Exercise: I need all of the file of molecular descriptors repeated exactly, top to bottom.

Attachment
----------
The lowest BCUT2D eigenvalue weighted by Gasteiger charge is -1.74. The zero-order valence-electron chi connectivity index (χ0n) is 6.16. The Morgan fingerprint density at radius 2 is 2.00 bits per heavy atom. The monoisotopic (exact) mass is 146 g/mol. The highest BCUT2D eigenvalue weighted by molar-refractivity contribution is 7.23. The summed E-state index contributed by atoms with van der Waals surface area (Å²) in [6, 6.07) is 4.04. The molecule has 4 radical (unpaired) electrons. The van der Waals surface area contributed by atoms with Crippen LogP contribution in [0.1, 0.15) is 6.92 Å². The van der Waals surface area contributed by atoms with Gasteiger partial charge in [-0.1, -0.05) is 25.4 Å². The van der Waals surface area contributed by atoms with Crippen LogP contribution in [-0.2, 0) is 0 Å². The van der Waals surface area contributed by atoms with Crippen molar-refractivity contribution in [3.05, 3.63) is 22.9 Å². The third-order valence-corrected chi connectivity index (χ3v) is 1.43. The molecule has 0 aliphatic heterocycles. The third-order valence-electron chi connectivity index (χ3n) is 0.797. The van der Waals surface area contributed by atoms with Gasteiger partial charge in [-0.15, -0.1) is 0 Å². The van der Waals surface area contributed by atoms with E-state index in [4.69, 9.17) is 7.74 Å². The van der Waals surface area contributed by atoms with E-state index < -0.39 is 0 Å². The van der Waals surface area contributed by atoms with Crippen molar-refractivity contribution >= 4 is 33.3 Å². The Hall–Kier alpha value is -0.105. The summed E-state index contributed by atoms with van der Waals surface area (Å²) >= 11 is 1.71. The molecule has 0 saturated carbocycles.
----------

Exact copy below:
The lowest BCUT2D eigenvalue weighted by Gasteiger charge is -1.74. The zero-order valence-electron chi connectivity index (χ0n) is 6.16. The Morgan fingerprint density at radius 2 is 2.00 bits per heavy atom. The monoisotopic (exact) mass is 146 g/mol. The highest BCUT2D eigenvalue weighted by molar-refractivity contribution is 7.23. The summed E-state index contributed by atoms with van der Waals surface area (Å²) in [6, 6.07) is 4.04. The molecule has 4 radical (unpaired) electrons. The van der Waals surface area contributed by atoms with Crippen LogP contribution in [0.1, 0.15) is 6.92 Å². The van der Waals surface area contributed by atoms with Gasteiger partial charge in [-0.1, -0.05) is 25.4 Å². The van der Waals surface area contributed by atoms with Crippen LogP contribution in [-0.2, 0) is 0 Å². The van der Waals surface area contributed by atoms with Crippen molar-refractivity contribution in [3.05, 3.63) is 22.9 Å². The third-order valence-corrected chi connectivity index (χ3v) is 1.43. The molecule has 0 aliphatic heterocycles. The third-order valence-electron chi connectivity index (χ3n) is 0.797. The van der Waals surface area contributed by atoms with Gasteiger partial charge in [-0.15, -0.1) is 0 Å². The van der Waals surface area contributed by atoms with E-state index in [4.69, 9.17) is 7.74 Å². The van der Waals surface area contributed by atoms with E-state index < -0.39 is 0 Å². The van der Waals surface area contributed by atoms with Crippen molar-refractivity contribution >= 4 is 33.3 Å². The Hall–Kier alpha value is -0.105. The summed E-state index contributed by atoms with van der Waals surface area (Å²) >= 11 is 1.71. The molecule has 0 saturated carbocycles.